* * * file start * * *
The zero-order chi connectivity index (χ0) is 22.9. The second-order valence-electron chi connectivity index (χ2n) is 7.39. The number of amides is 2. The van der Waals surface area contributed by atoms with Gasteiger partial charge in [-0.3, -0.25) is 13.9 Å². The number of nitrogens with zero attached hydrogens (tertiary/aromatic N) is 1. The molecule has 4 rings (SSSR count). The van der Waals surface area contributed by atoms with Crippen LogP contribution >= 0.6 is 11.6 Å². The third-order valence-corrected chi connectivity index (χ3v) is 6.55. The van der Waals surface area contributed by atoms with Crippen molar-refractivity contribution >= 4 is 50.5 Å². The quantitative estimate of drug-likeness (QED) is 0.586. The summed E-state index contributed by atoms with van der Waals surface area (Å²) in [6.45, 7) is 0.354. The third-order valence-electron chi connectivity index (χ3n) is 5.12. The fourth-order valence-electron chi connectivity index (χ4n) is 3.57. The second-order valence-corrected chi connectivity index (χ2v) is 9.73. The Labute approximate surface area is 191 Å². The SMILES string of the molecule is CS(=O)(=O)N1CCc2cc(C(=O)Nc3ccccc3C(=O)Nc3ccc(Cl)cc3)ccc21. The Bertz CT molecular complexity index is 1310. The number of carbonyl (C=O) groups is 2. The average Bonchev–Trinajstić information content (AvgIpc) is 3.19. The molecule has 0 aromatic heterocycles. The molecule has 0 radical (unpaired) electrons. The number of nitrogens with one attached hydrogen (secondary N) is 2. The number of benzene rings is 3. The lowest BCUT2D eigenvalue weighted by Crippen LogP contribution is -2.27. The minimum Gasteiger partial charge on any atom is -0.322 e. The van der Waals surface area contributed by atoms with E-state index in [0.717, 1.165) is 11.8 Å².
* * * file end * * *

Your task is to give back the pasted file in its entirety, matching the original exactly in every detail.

The zero-order chi connectivity index (χ0) is 22.9. The second-order valence-electron chi connectivity index (χ2n) is 7.39. The number of amides is 2. The van der Waals surface area contributed by atoms with Gasteiger partial charge in [-0.3, -0.25) is 13.9 Å². The number of nitrogens with zero attached hydrogens (tertiary/aromatic N) is 1. The molecule has 4 rings (SSSR count). The van der Waals surface area contributed by atoms with Crippen LogP contribution >= 0.6 is 11.6 Å². The third-order valence-corrected chi connectivity index (χ3v) is 6.55. The van der Waals surface area contributed by atoms with Crippen molar-refractivity contribution >= 4 is 50.5 Å². The quantitative estimate of drug-likeness (QED) is 0.586. The summed E-state index contributed by atoms with van der Waals surface area (Å²) in [6.45, 7) is 0.354. The third-order valence-electron chi connectivity index (χ3n) is 5.12. The fourth-order valence-electron chi connectivity index (χ4n) is 3.57. The second-order valence-corrected chi connectivity index (χ2v) is 9.73. The Labute approximate surface area is 191 Å². The SMILES string of the molecule is CS(=O)(=O)N1CCc2cc(C(=O)Nc3ccccc3C(=O)Nc3ccc(Cl)cc3)ccc21. The Bertz CT molecular complexity index is 1310. The number of carbonyl (C=O) groups is 2. The average Bonchev–Trinajstić information content (AvgIpc) is 3.19. The molecule has 0 aromatic heterocycles. The molecule has 0 radical (unpaired) electrons. The number of nitrogens with one attached hydrogen (secondary N) is 2. The number of benzene rings is 3. The lowest BCUT2D eigenvalue weighted by Crippen LogP contribution is -2.27. The minimum Gasteiger partial charge on any atom is -0.322 e. The van der Waals surface area contributed by atoms with E-state index in [0.717, 1.165) is 11.8 Å².